The Bobby Valentine Era began on this date in 1996, as the Mets promoted the 46-year old skipper from Triple-A Norfolk to replace the fired Dallas Green. Green's tenure coincided with one of the more ignominious stretches in modern Mets history. In 1993, his inaugural season at the helm, Green presided over the team's first 100-loss season in nearly thirty years. The Mets rebounded slightly in 1994 and began to show promise in 1995, due mainly to the emergence of young pitchers like Bill Pulsipher and Jason Isringhausen.
It all cratered in 1996. Pulsipher tore elbow ligaments in spring training and underwent Tommy John surgery before Opening Day. Isringhausen and fellow phenom Paul Wilson both made it through the season, but succumbed to arm injuries the following year. None of the trio would pitch effectively as starters at the major league level again.
As for Valentine, the man seems to attract boosters and detractors in equal measure wherever he goes, New York being no exception. Putting personal feelings aside, it's hard to argue that his time with the Mets was anything but a success. His teams posted winning records in four of his five full seasons, and, while there's little hard evidence that managers have influence over this, his teams performed to or exceeded their Pythagorian win-loss record in four of five seasons as well. He remains the only skipper to lead the Mets to the playoffs in consecutive years and his 536 wins are second only to Davey Johnson in team history.Birthdays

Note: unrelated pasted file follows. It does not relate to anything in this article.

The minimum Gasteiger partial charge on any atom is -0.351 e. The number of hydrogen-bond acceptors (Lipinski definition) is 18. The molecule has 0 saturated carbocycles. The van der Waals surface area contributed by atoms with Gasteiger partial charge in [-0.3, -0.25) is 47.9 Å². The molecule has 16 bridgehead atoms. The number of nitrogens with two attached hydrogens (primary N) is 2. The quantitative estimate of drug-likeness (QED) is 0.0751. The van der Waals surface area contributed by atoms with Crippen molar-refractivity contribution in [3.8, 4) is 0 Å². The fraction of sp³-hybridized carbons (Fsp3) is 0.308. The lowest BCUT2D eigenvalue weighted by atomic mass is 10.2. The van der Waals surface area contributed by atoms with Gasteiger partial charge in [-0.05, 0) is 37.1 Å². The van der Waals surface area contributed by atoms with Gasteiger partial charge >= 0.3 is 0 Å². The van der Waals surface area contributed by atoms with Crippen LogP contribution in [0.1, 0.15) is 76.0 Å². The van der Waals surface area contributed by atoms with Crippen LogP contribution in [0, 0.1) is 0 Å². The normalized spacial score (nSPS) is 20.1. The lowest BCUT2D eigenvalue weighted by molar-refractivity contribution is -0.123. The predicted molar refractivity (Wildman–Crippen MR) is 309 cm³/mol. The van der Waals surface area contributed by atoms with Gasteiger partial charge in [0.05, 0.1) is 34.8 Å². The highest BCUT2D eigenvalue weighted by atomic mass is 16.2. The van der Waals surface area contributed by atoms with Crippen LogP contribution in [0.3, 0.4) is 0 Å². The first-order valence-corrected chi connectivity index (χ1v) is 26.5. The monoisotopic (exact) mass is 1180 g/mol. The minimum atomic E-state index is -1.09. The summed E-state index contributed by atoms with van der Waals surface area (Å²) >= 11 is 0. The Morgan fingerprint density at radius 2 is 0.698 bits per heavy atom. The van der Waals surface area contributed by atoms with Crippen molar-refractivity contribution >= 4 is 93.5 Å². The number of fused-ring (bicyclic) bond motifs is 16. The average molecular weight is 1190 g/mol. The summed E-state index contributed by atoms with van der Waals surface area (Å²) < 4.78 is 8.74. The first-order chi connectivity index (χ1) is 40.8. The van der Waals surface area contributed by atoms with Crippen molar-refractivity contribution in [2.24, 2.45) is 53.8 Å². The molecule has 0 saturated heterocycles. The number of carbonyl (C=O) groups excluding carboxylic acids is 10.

- Ricky Bottalico is 43. An All-Star for the Phillies in 1996–just his second full season in the league–Bottalico never quite fulfilled his early promise, though he did have a brief late career renaissance for Mets. In 2004, he posted an ERA+ of 127 over 60 relief appearances, easily his best mark since his All-Star campaign. He retired the following season.
- Alex Trevino (1978-81, 1990) is 55. The Mets signed Trevino as a 17-year old out of Ciudad Victoria, Mexico. By age 20, the young catcher was in the big leagues, spending four seasons in Flushing before being shipped to the Reds for George Foster. The Mets brought Trevino back in August 1990 season to back up Mackey Sasser, but one month later they again lost him to the Reds, this time via waivers.
Game of Note
Justin Verlander had a great season last year. He threw a no-hitter, struck out more than ten batters on four separate occasions, and tallied a league leading 24 victories. Yet according to Bill James's game score, none of those performances compared to what Chris Capuano did to the Braves 366 days ago. The lefty started the game by striking out leadoff hitter Michael Bourn. Nine innings later, he got Bourn swinging again to end it. In between, Capuano gave up just two hits, didn't walk anyone, and fanned eleven Braves (including Bourn twice more for the golden sombrero). All told, Capuano needed just 122 pitches to rack up 13 Ks, a shutout, and a game score of 96, the highest mark achieved all last season. Final score: Mets 6, Braves 0.
in an added bit of schadenfreude, at the time of Capuano's blanking, the Braves were 79-54 (.594) with an eight game lead in the NL Wild Card standings and a 98.99% chance of making it to the postseason. From that point on, they went 10-19 (.345) and were bumped from playoff contention after losing to the Phillies in Game 162.
Amazin'-ly Tenuous Connection
On August 26, 1939, W2XBS, an experimental television station in New York, made the first ever live broadcast of a baseball game, airing an Ebbets Field doubleheader between the Dodgers and Reds. Future Mets coach Cookie Lavagetto batted second and played third base in both games, going one-for-seven with two walks and a run scored.